A central controversy in the debate about Medicare is whether the program spends too much money or whether instead it should be expanded to cover more. I consider the value of increased Medicare spending. I argue that on average Medicare spending is worth it: the health gains brought by medicare have been greater than their cost. At the margin, however, services are overused and have low value. Medicare reforms need to promote the high average value of care while eliminating care of low value. Many of the proposed reforms fall short of this goal.

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Medicare Reform: The Larger Picture
Victor R. Fuchs

The "Medicare problem" is examined as part of the larger problem of providing for the overall financial needs of the elderly. Several myths about Medicare are discussed, and sources and uses of the elderly's "full income" are estimated. The paper explores policy options to deal with technology-induced increases in health care expenditures and excessive dependence of the elderly on transfers from the young. The paper concludes that if Americans wish to continue to enjoy the benefits of medical advances, they will have to work before and after age 65 and will have to increase their rate of saving substantially.

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Health Care for the Aging Baby Boom: Lessons from Abroad
Uwe E. Reinhardt

No abstract available.

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Making the Transition to Prepaid Medicare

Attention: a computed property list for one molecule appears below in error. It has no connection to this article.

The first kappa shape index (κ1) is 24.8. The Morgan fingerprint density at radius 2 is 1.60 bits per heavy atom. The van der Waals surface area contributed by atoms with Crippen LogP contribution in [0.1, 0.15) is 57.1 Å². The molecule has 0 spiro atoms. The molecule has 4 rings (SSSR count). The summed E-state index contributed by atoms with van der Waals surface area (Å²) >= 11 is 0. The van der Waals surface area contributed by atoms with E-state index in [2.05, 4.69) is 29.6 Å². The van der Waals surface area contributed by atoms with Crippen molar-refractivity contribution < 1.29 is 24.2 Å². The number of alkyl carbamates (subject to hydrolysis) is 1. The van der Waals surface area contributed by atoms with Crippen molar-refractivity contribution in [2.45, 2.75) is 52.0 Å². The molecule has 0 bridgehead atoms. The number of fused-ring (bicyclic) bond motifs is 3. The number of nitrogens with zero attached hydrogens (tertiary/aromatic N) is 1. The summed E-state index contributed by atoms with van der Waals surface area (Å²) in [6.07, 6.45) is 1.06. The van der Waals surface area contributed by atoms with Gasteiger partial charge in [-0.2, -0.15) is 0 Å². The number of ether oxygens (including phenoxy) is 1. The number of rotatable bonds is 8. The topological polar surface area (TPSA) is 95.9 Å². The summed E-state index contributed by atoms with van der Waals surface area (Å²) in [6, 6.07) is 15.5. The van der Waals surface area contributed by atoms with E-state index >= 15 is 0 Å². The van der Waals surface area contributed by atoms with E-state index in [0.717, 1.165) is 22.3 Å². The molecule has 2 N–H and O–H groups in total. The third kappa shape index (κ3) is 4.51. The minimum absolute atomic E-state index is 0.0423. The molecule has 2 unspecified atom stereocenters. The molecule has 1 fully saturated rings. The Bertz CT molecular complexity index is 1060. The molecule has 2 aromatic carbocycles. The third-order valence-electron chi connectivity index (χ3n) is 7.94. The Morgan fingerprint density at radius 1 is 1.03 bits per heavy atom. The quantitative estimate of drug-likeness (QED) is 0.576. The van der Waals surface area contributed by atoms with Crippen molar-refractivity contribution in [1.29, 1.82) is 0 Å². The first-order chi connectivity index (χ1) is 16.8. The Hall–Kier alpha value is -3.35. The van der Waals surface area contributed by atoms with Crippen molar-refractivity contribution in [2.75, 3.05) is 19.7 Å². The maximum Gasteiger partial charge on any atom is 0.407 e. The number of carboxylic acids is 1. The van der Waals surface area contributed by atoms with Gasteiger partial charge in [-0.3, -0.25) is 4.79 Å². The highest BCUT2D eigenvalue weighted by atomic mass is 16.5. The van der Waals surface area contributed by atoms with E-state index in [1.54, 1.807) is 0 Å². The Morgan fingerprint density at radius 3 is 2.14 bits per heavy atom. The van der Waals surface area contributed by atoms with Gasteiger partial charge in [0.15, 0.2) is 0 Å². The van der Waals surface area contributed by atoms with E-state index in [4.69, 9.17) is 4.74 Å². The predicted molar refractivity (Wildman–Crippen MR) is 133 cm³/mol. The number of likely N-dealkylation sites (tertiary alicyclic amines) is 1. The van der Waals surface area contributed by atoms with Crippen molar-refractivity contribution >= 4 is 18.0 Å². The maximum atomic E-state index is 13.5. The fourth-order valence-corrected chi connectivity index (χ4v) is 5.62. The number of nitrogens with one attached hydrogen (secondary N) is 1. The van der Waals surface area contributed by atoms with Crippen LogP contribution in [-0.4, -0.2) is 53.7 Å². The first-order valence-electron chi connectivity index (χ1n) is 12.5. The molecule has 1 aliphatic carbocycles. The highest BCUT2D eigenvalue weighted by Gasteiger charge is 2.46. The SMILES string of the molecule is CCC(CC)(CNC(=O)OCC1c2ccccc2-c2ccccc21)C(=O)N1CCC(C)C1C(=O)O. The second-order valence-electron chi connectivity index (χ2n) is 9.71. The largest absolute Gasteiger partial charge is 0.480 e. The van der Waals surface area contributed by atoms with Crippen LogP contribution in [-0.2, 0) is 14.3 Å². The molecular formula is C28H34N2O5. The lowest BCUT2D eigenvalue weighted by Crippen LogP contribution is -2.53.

Thomas R. Saving

he Medicare system is facing a financial crisis brought on by the combination of rapidly rising consumption of health care services by beneficiaries and financing based on generation transfers. This paper simulates a transition to prepaid Medicare where each generation puts aside funds for the health care it will demand later in life. By prepaying Medicare we increase the nation's capital stock which in the long run will allow the nation to enjoy greater consumption for both working and retired generations and we achieve immunity from generation size shocks. By transferring the baby boomers and younger generations into a prepaid system we can complete the transition in less than fifty years and achieve an ultimate contribution rate of 1.26% of taxable payroll instead of the more than 12% of taxable payroll that will be required if we remain in the status quo.

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Stock Market Wealth and Consumption
James M. Poterba